* Draghi strengthens message on potential for more easing
* Euro falls to 5-week low vs dollar, 1-yr low vs sterling
* Analysts still warn thinner liquidity may push rates up
By Marius Zaharia and Patrick Graham
LONDON, Jan 9 Euro zone money market rates fell
and the euro currency weakened on Thursday after the head of the
European Central Bank gave his clearest message yet about what
could trigger further monetary easing.
President Mario Draghi laid down two triggers for further
action, saying the ECB would try to fight further falls in
inflation or an unwarranted rise in money market rates.
His more specific guidance on future moves came after euro
zone inflation slowed to 0.8 percent in December, much lower
than the ECB's target of nearly 2 percent, and as signs of a
pick-up in growth and falling excess cash levels in the banking
sector had begun to nudge short-term rates higher.
The ECB wants to avoid a rise in money market rates - rates
at which banks lend to each other and which set the baseline for
the cost of lending across the economy - as that would
effectively tighten monetary conditions, limiting the potential
for economic growth and pushing inflation even lower.
"This is bold talk from the ECB and suggests that the bank
means business," said Kathleen Brooks, head of research at
Forex.com. "The rose-tinted glasses have been thrown off and
Draghi and co will not be moved from their dovish path even
though there have been further signs that the currency bloc is
turning a corner and returning to growth."
The euro hit a five-week low of $1.3548 and, against
sterling, a one-year low of 82.30 pence in reaction
to Draghi's comments.
The euro later recovered somewhat but many analysts say the
divergence in policy outlooks between the world's major
economies will weigh heavily on the single currency this year.
Money market rates implied by Euribor futures in
2014 and 2015 fell by up to 3 basis points, while German
two-year bond yields dropped 2.6 bps to 0.21
percent, before rebounding slightly. German Bund yields, the
benchmark for euro zone long-term borrowing costs,
were little affected by Draghi's remarks.
His signals were likely to support this year's strong rally
in lower-rated bonds as rock-bottom interest rates encourage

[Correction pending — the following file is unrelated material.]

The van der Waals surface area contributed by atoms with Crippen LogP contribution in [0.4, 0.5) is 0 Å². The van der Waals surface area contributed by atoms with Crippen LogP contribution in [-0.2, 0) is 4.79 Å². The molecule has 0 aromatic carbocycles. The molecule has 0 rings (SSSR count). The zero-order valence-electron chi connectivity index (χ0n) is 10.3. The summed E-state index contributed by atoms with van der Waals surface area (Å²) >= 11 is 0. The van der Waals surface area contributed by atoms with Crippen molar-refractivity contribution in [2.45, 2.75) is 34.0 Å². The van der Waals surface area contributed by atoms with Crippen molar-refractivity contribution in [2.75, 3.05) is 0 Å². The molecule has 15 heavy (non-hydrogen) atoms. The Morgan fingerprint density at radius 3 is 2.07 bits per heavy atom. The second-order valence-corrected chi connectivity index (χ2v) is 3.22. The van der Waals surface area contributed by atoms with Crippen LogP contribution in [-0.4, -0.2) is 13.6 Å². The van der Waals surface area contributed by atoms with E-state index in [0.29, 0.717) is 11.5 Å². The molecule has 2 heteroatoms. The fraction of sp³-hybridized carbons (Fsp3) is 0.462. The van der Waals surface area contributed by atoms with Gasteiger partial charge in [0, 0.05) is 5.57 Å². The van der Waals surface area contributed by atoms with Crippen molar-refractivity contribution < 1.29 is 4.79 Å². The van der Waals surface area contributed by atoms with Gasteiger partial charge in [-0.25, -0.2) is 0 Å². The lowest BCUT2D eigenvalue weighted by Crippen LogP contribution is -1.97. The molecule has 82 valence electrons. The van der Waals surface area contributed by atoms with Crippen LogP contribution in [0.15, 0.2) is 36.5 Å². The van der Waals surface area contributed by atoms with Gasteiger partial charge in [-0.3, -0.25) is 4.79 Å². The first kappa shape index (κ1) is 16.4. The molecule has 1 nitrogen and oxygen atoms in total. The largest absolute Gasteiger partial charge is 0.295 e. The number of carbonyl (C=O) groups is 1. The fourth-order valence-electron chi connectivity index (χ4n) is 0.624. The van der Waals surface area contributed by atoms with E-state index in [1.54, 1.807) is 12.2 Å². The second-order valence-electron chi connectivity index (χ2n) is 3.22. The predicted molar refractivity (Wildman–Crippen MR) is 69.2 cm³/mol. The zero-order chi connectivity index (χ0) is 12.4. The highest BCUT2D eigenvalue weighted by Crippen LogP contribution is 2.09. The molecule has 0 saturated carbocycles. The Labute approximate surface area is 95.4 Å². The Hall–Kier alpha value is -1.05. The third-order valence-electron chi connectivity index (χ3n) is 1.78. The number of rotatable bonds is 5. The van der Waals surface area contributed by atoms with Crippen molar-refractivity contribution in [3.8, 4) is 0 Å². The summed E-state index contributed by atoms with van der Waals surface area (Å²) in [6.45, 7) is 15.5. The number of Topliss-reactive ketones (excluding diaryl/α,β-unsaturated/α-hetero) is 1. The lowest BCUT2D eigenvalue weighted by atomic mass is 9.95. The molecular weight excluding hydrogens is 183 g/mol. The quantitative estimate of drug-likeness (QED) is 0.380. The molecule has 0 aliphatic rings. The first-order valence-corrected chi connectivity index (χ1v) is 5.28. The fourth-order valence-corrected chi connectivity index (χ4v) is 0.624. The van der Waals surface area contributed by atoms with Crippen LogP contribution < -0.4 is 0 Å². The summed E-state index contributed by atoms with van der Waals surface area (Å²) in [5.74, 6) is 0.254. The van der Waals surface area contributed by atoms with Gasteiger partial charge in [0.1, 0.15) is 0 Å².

investors to maximise their returns by buying riskier assets.
Portuguese bonds were standount performers. Ten-year yields
fell 3 bps to 5.40 percent, as Lisbon drew solid
demand for a 3.25 billion euro five-year bond sale on Thursday.
French yields rose as the national audit office said the
country's debt level was in the "danger zone."
Draghi also tried to play down the relationship between
money market rates and excess liquidity, which is money banks
have beyond what they need for their day-by-day operations.
Analysts say the less liquidity in the system, the more
likely that banks will need to borrow cash from other banks,
putting upward pressure on money market rates.
The euro overnight lending rate rose to 0.137
percent on Wednesday from 0.099 percent the previous day as the
excess liquidity dropped to 157.4 billion euros from 279
billion. The average Eonia rate for 2013 was 0.09 percent.
Forward Eonia rates for the next two years
dropped a few basis points after Draghi's comments, though.
"He went out of his way (to talk down short-term rates)... I
didn't find his arguments too convincing, but his dovish
guidance would have helped to limit the damage on forward
rates," Societe Generale strategist Ciaran O'Hagan said.
Banks this week took one-week loans of 112.5 billion euros
from the ECB, while loans for 168.7 billion expired, draining
56.2 billion from the system. The ECB also absorbed the entire
stock of 179 billion euros of its sovereign bond purchases,
after failing to drain the whole sum at the end of 2013 when
liquidity was thin, taking out a further 74 billion.
The ECB is holding weekly tenders to hoover up the cash
injected into the system when it bought bonds at the height of
the crisis, in an effort to ease concerns about direct state
financing, something it is not allowed to do.
Excess cash is expected to drop further as repayments of the
ECB's three-year crisis loans taken in late 2011 and early 2012
resume next week.
"It is something to watch," said ICAP strategist Philip
Tyson. "If it falls (below) 100 billion and Eonia is ticking
towards the ECB's refinancing rate (of 0.25 percent), this will
increase speculation of (further easing)."